Alley Light chef Jose De Brito. (Dhanraj Emanuel /For The Washington Post)

Green beans with grated foie gras, almond-shallot vinaigrette. (Dhanraj Emanuel /For The Washington Post)

GOOD/EXCELLENT

Jose De Brito, the French-born chef behind one of the most intriguing restaurants in Charlottesville, never went to cooking school. Much of what he needed to know about feeding a crowd he learned from being the eldest in a family of 10 children in a town outside Paris, where convenience foods were few and “my mom needed help,” so of course he whipped mayonnaise by hand.

In his 20s, he immigrated to New York with his American wife, a student at the Sorbonne, and got a job as a sales representative for Urbani Truffles, a job that introduced De Brito to some of the best restaurants in the country. The gig eventually led him to Charlottesville, where his (now former) wife is from, and a shot at launching a business of his own. Ciboulette opened in 2001 as a combination cheese shop, wine store and bistro, which thrived until De Brito got tired of 70-hour workweeks and sold the venue in 2008. Subsequent years found the chef, now 47, catering and helping out at the modern French Fleurie.

Good things come to those who wait. Make that the Alley Light, the chef’s roost since it opened last year, named for its hidden location and an exterior lamp off Charlottesville’s Downtown Mall. Early in my exploration of the restaurant, I was hooked by a number of dishes — haricots vert beneath shavings of frozen foie gras, plump frog legs atop creamy risotto, a seafood board that looked like Poseidon’s pantry — despite servers whose delivery (“Hey, so tonight we have ... ”) was better suited to a college tavern.


The space that is now Alley Light was previously an apartment. (Dhanraj Emanuel /For The Washington Post)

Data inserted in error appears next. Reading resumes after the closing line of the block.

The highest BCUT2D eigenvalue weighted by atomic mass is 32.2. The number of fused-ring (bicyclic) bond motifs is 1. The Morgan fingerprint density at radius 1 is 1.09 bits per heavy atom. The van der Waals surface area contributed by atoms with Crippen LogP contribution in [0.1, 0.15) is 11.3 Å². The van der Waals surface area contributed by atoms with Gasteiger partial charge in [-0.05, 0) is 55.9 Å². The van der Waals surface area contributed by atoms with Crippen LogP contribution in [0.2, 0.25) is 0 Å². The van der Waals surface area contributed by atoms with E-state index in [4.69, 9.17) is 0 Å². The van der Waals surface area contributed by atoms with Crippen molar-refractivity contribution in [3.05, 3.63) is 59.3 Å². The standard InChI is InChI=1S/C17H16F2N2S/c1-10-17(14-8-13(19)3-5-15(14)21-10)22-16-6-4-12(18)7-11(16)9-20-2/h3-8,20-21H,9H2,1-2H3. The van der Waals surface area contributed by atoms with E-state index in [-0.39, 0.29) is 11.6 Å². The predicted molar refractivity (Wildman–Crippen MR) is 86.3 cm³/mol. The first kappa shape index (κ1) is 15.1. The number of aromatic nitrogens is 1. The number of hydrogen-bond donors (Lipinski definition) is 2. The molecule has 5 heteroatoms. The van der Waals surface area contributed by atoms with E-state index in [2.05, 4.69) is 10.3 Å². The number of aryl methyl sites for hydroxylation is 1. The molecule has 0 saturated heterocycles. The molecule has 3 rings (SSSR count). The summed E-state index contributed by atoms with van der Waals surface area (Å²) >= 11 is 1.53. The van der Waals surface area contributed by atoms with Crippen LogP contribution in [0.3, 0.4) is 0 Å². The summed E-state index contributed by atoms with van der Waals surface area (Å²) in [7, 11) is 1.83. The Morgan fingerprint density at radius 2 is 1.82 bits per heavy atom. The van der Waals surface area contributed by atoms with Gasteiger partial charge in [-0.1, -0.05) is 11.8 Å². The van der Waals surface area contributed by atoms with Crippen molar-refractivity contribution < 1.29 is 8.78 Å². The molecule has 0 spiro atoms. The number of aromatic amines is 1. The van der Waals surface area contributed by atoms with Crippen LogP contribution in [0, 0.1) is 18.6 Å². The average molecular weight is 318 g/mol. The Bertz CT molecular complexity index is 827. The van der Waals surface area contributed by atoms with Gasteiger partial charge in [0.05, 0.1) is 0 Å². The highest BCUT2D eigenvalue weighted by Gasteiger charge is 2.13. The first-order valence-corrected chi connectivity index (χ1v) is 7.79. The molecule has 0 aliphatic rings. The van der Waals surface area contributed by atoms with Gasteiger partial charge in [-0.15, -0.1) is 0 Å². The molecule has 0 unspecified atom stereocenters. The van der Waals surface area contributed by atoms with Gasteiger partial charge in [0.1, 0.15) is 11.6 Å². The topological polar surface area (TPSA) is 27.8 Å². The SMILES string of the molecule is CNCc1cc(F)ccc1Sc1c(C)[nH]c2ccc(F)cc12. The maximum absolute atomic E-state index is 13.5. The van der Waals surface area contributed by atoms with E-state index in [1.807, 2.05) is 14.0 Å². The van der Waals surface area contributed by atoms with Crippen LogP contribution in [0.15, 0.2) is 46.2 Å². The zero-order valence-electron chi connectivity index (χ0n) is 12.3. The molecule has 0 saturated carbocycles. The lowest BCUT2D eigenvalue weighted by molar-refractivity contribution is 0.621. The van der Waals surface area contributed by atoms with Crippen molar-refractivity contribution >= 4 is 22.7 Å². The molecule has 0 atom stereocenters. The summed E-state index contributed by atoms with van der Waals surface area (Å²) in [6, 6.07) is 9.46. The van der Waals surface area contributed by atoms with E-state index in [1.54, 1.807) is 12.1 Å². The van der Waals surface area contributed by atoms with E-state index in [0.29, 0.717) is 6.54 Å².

The Carpetbagger cocktail is a combination of rum, pineapple cordial, lemon, mint and Fernet. (Dhanraj Emanuel /For The Washington Post)

Arrivals are handed one menu and instructed to look at a chalkboard wall for the second list, typically twice as many dishes long, with everything spelled out in careful script. (Diners within squinting distance tend to walk over and take photos of the choices with their smartphones, for leisurely perusal at the table.) The printed list embraces dishes that are popular — tuna carpaccio, bone marrow with escargots — no matter the time of year. The wall menu tends to show off the season — think tomatoes, lots of them, in August — and De Brito’s savvy shopping.

But first you have to find the place. No matter how many times I drop by, I always feel as if I’m entering someone’s unlocked abode. (Before it was a second-floor restaurant, the space was an apartment.) In the foyer, framed menus from famous places to eat — French Laundry in Napa, Arnaud’s in New Orleans — assure me I’m where I ought to be, as does the clubby dining room outfitted with fat leather sofas and plump chairs near a bank of windows, along with tall tables and stools closer to a handsome bar. A skylight over the counter, the source of some of Charlottesville’s finest cocktails, makes for a natural chandelier.

But cozy doesn’t necessarily translate to comfortable. Teetering on a table near the bar feels like eating on a ladder. Perches closer to the ground put you so close to your neighbors you feel guilty for not passing them a taste of a dish. Did I mention the size of the tables? More than once, I’ve had to speed-sip a cocktail or race to finish a plate to make room for my meal. Nutmeg-laced Kingston tea cup (coconut milk and pineapple juice spiked with rum) and anchovy toast spread with herbed butter should not be rushed.